1.6 Is there a medical test to determine whether I have been exposed to chloroform?
Although we can measure the amount of chloroform in the air that you breathe out, and in blood, urine, and body tissues, we have no reliable test to determine how much chloroform you have been exposed to or whether you will experience any harmful health effects. The measurement of chloroform in body fluids and tissues may help to determine if you have come into contact with large amounts of chloroform. However, these tests are useful only a short time after you are exposed to chloroform because it leaves the body quickly. Because it is a breakdown product of other chemicals (chlorinated hydrocarbons), chloroform in your body might also indicate that you have come into contact with those other chemicals. Therefore, small amounts of chloroform in the body may indicate exposure to these other chemicals and may not indicate low chloroform levels in the environment. From blood tests to determine the amount of liver enzymes, we can tell whether the liver has been damaged, but we cannot tell whether the liver damage was caused by chloroform.
1.7 What recommendations has the federal government made to protect human health?
The federal government develops regulations and recommendations to protect public health. Regulations can be enforced by law. Federal agencies that develop regulations for toxic substances include EPA, the Occupational Safety and Health Administration (OSHA), and the Food and Drug Administration (FDA). Recommendations provide valuable guidelines to protect public health but cannot be enforced by law. Federal organizations that develop recommendations for toxic substances include the Agency for Toxic Substances and Disease Registry (ATSDR) and the National Institute for Occupational Safety and Health (NIOSH).
Regulations and recommendations can be expressed in not-to-exceed levels in air, water, soil, or food that are usually based on levels that affect animals; then they are adjusted to help protect people. Sometimes these not-to-exceed levels differ among federal organizations because of different exposure times (an 8-hour workday or a 24-hour day), the use of different animal studies, or other factors.
Recommendations and regulations are also periodically updated as more information becomes available. For the most current information, check with the federal agency or organization that provides it. Some regulations and recommendations for chloroform include the following:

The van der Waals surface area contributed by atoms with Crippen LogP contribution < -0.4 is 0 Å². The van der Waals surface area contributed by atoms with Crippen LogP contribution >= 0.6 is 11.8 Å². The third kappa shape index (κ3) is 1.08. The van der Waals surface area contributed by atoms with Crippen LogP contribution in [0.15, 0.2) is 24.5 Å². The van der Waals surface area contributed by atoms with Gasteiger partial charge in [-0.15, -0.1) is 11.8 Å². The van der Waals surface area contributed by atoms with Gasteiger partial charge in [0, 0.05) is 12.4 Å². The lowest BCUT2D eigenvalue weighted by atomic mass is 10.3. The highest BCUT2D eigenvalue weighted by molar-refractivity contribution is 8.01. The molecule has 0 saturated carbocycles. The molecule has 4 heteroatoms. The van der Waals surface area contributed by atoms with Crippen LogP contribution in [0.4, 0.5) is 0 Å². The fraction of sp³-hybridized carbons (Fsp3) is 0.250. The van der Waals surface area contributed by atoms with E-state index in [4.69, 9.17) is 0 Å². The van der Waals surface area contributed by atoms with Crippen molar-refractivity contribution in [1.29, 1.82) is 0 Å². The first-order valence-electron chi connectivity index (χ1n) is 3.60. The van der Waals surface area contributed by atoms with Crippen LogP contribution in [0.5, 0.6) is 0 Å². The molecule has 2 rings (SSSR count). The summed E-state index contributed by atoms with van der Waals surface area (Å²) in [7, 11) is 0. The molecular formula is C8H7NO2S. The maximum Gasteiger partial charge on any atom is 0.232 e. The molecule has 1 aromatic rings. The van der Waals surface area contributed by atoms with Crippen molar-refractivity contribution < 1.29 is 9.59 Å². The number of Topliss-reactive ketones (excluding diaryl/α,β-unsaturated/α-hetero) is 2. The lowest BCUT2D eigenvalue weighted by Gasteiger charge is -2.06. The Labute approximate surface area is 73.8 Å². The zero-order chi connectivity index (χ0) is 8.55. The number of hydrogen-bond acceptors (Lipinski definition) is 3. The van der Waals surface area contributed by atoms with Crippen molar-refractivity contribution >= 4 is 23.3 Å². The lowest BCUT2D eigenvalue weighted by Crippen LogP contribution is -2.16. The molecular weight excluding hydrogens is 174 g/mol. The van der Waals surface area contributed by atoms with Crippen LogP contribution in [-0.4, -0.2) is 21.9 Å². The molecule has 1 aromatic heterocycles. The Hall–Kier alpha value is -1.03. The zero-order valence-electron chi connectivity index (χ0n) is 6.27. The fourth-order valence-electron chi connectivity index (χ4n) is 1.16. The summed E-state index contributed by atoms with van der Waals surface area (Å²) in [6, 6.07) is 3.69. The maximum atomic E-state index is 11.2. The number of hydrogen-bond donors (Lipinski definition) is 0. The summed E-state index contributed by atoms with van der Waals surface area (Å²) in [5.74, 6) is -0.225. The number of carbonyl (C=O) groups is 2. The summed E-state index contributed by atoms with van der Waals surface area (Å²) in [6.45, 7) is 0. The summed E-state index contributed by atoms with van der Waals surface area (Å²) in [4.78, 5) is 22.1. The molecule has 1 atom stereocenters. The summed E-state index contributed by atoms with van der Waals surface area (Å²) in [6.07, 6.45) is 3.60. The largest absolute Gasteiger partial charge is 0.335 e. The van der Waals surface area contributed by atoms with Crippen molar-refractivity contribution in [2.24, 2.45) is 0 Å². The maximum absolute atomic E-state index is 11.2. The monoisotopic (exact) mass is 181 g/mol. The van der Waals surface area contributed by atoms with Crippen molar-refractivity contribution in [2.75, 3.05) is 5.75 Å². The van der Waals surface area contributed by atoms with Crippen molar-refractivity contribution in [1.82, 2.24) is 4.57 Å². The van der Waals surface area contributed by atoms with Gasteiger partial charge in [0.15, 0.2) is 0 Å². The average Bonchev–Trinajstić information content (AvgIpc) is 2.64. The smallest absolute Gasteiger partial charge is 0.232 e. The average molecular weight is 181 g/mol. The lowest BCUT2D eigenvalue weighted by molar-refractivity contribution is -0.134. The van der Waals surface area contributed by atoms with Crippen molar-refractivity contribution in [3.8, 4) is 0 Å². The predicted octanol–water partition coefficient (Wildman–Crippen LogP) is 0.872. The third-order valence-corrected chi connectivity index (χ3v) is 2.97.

The EPA sets rules for the amount of chloroform allowed in water. The EPA limit for total trihalomethanes, a class of chemicals that includes chloroform, in drinking water is 100 micrograms per liter (ìg/L, 1 ìg/L = 1 ppb in water). Furthermore, EPA requires that spills of 10 pounds or more of chloroform into the environment be reported to the National Response Center.
OSHA sets the levels of chloroform allowed in workplace air in the United States. A permissible occupational exposure limit is 50 ppm or 240 mg/m³ (ceiling value) in air during an 8-hour workday, 40-hour workweek.
Agency for Toxic Substances and Disease Registry (ATSDR). 1997. Toxicological profile for chloroform. Atlanta, GA: U.S. Department of Health and Human Services, Public Health Service.
Where can I get more information?
If you have questions or concerns, please contact your community or state health or environmental quality department or:
For more information, contact:
Agency for Toxic Substances and Disease Registry
Division of Toxicology and Human Health Sciences
1600 Clifton Road NE, Mailstop F-57
Atlanta, GA 30333
Phone: 1-800-CDC-INFO · 888-232-6348 (TTY)
ATSDR can also tell you the location of occupational and environmental health clinics. These clinics specialize in recognizing, evaluating, and treating illnesses resulting from exposure to hazardous substances.
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To order toxicological profiles, contact:
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Some PDF files may be electronic conversions from paper copy or other electronic ASCII text files. This conversion may have resulted in character translation or format errors. Users are referred to the original paper copy of the toxicological profile for the official text, figures, and tables. Original paper copies can be obtained via the directions on the toxicological profile home page, which also contains other important information about the profiles.
The information contained here was correct at the time of publication. Please check with the appropriate agency for any changes to the regulations or guidelines cited.
- Page last reviewed: March 3, 2011
- Page last updated: March 3, 2011
- Content source: Agency for Toxic Substances and Disease Registry